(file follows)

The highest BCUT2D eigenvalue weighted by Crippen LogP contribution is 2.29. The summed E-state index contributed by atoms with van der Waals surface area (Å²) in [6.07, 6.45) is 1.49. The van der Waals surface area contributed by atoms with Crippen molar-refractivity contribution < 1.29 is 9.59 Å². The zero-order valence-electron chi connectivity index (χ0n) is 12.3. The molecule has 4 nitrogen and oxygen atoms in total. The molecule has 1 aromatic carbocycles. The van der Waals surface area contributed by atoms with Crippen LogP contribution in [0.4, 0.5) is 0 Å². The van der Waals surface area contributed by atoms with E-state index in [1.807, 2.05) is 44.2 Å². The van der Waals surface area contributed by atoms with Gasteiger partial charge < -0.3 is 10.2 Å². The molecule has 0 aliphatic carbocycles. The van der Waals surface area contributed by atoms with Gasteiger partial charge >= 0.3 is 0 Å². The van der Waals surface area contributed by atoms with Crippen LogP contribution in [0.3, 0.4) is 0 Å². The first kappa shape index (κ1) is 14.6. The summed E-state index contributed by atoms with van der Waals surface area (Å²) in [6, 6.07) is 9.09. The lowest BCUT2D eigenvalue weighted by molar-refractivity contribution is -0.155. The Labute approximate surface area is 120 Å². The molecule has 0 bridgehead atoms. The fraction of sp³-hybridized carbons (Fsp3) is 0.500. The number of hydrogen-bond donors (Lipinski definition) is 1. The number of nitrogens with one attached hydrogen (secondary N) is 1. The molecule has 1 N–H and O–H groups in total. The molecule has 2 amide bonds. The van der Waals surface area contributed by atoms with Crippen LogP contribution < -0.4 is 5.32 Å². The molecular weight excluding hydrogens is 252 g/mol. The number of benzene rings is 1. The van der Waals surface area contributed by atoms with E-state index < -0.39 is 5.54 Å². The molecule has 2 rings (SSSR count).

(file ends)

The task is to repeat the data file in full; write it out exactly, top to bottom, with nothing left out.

The highest BCUT2D eigenvalue weighted by Crippen LogP contribution is 2.29. The summed E-state index contributed by atoms with van der Waals surface area (Å²) in [6.07, 6.45) is 1.49. The van der Waals surface area contributed by atoms with Crippen molar-refractivity contribution < 1.29 is 9.59 Å². The zero-order valence-electron chi connectivity index (χ0n) is 12.3. The molecule has 4 nitrogen and oxygen atoms in total. The molecule has 1 aromatic carbocycles. The van der Waals surface area contributed by atoms with Crippen LogP contribution in [0.4, 0.5) is 0 Å². The van der Waals surface area contributed by atoms with E-state index in [1.807, 2.05) is 44.2 Å². The van der Waals surface area contributed by atoms with Gasteiger partial charge < -0.3 is 10.2 Å². The molecule has 0 aliphatic carbocycles. The van der Waals surface area contributed by atoms with Gasteiger partial charge >= 0.3 is 0 Å². The van der Waals surface area contributed by atoms with Crippen LogP contribution in [0.3, 0.4) is 0 Å². The first kappa shape index (κ1) is 14.6. The summed E-state index contributed by atoms with van der Waals surface area (Å²) in [6, 6.07) is 9.09. The lowest BCUT2D eigenvalue weighted by molar-refractivity contribution is -0.155. The Labute approximate surface area is 120 Å². The molecule has 0 bridgehead atoms. The fraction of sp³-hybridized carbons (Fsp3) is 0.500. The number of hydrogen-bond donors (Lipinski definition) is 1. The number of nitrogens with one attached hydrogen (secondary N) is 1. The molecule has 1 N–H and O–H groups in total. The molecule has 2 amide bonds. The van der Waals surface area contributed by atoms with Crippen LogP contribution < -0.4 is 5.32 Å². The molecular weight excluding hydrogens is 252 g/mol. The number of benzene rings is 1. The van der Waals surface area contributed by atoms with E-state index < -0.39 is 5.54 Å². The molecule has 2 rings (SSSR count).